Dan Webster Avoids Major Democratic Opponents So Far for 2014
Around the State
Democrats would love to knock off Dan Webster in 2014 but the longtime Central Florida Republican leader starts off in a commanding position for a third term in Congress as his Democratic rival from 2012 stays on the sidelines.
Last year, Val Demings won the applause of Democrats across the nation as she challenged Webster. The former Orlando police chief won a great deal of attention but she came up short against Webster, taking 48 percent while the Republican incumbent took 52 percent.
Demings has left the door open to running again in 2014 but it increasingly appears to be more focused on running against Orange County Mayor Teresa Jacobs. In truth, Demings may have had her best chance in 2012 as Webster faced redistricting, and Barack Obama and Bill Nelson provided coattails for the Democrats.
With Demings likely to pass on challenging Webster, lesser-known Democratic candidates are entering the race. Attorney Shayan Modarres entered the race earlier this week. Modarres has an interesting background but he has little chance of toppling Webster. Navy veteran Michael McKenna was originally planning to offer a Democratic primary challenge to Alan Grayson. But McKenna was going nowhere against Grayson and turned his focus to take on Webster. At the end of September, McKenna had raised less than $2,500 and burned through most of it. Neither of the Democrats appears ready to offer Webster a serious challenge.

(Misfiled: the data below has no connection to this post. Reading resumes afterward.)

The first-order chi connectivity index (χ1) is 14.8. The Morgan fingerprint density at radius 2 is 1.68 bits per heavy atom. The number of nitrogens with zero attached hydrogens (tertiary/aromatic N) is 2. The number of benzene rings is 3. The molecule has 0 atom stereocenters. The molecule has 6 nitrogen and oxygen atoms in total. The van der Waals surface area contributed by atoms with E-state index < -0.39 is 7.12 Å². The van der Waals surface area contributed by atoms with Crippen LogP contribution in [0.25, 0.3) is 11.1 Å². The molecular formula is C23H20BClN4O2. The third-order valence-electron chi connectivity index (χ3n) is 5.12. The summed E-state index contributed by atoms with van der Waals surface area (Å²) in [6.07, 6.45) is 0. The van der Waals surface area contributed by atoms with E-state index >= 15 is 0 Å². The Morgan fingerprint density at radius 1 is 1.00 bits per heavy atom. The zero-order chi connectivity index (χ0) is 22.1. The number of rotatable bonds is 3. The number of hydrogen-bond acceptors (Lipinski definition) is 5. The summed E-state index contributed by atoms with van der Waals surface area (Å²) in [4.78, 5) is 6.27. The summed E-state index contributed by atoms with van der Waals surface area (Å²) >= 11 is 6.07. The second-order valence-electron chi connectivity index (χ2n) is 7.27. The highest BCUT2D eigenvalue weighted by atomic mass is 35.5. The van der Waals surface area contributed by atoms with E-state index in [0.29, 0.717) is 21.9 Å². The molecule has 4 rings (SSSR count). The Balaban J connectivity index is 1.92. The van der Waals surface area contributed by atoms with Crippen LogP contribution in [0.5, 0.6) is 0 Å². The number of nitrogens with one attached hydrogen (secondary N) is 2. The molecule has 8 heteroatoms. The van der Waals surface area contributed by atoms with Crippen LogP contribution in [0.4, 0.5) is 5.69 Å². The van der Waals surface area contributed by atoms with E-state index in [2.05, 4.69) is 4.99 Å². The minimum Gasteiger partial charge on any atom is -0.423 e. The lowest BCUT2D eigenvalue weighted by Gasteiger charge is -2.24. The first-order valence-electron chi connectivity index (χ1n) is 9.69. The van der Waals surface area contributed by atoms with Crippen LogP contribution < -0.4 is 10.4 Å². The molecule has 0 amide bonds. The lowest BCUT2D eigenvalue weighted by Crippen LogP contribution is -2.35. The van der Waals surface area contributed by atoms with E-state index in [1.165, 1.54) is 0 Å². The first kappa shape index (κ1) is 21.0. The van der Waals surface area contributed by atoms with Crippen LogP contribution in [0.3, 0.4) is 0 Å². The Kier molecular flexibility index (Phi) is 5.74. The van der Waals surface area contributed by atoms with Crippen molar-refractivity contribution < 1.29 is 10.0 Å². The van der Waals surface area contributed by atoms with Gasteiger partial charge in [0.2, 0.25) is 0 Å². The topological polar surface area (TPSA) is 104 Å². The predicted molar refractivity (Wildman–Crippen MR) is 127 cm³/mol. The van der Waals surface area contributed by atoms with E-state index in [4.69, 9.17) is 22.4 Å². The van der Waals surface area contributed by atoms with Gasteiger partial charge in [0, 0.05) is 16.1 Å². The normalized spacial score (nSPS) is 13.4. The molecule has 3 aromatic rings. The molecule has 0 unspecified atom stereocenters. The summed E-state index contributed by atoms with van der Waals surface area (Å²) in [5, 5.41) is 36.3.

Webster does have a challenger on the Republican side in David Allen Seeley. So far, the Republican challenger has had serious problems raising money, bringing in little more than $500 by the end of September. Webster has little to fear from this primary opponent.
With a healthy war chest, decades of winning elections in the area and little in the way of oppositon, Webster appears headed for a third term in Congress. This can certainly change if Demings or another major Democratic candidate enters the contest.
To be sure, Democrats aren’t out of the contest if a major candidate emerges. Central Florida is becoming more blue and, despite his solid victory over Grayson in 2010, Webster has often appeared flat-footed in recent years. His margin of victory over Demings wasn’t exactly impressive and he won only 40 percent in a crowded Republican primary in 2010 despite his many years in politics.
Still, Democrats can’t count on higher turnouts in 2014 with Obama not appearing on the ballot and Webster has a head start in the contest. Despite being one of the most endangered congressmen in Florida last time out, Webster appears to be headed to a much easier campaign in 2014.
Tallahassee political writer Jeff Henderson wrote this analysis piece exclusively for Sunshine State News.